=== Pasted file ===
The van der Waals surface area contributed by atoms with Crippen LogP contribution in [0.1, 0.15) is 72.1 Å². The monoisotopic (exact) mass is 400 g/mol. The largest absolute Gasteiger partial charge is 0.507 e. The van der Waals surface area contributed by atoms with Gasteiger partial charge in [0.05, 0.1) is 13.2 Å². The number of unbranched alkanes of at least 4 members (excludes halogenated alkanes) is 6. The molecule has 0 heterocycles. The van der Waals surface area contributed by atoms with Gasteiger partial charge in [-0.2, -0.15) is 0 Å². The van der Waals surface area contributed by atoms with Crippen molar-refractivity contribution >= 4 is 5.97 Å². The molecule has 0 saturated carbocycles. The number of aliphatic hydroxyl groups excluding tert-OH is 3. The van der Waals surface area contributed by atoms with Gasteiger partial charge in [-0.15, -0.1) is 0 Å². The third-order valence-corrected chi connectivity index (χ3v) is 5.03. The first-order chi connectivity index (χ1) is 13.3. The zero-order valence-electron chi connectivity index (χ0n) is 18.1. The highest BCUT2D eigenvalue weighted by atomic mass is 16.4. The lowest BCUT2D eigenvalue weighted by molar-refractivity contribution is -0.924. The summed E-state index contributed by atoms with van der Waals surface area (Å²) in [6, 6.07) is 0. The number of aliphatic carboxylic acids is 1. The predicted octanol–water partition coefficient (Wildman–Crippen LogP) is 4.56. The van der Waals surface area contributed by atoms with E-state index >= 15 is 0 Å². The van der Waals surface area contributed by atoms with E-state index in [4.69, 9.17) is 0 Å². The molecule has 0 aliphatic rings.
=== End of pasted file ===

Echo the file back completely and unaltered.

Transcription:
The van der Waals surface area contributed by atoms with Crippen LogP contribution in [0.1, 0.15) is 72.1 Å². The monoisotopic (exact) mass is 400 g/mol. The largest absolute Gasteiger partial charge is 0.507 e. The van der Waals surface area contributed by atoms with Gasteiger partial charge in [0.05, 0.1) is 13.2 Å². The number of unbranched alkanes of at least 4 members (excludes halogenated alkanes) is 6. The molecule has 0 heterocycles. The van der Waals surface area contributed by atoms with Gasteiger partial charge in [-0.2, -0.15) is 0 Å². The van der Waals surface area contributed by atoms with Crippen molar-refractivity contribution >= 4 is 5.97 Å². The molecule has 0 saturated carbocycles. The number of aliphatic hydroxyl groups excluding tert-OH is 3. The van der Waals surface area contributed by atoms with Gasteiger partial charge in [-0.15, -0.1) is 0 Å². The third-order valence-corrected chi connectivity index (χ3v) is 5.03. The first-order chi connectivity index (χ1) is 13.3. The zero-order valence-electron chi connectivity index (χ0n) is 18.1. The highest BCUT2D eigenvalue weighted by atomic mass is 16.4. The lowest BCUT2D eigenvalue weighted by molar-refractivity contribution is -0.924. The summed E-state index contributed by atoms with van der Waals surface area (Å²) in [6, 6.07) is 0. The number of aliphatic carboxylic acids is 1. The predicted octanol–water partition coefficient (Wildman–Crippen LogP) is 4.56. The van der Waals surface area contributed by atoms with E-state index >= 15 is 0 Å². The van der Waals surface area contributed by atoms with E-state index in [4.69, 9.17) is 0 Å². The molecule has 0 aliphatic rings.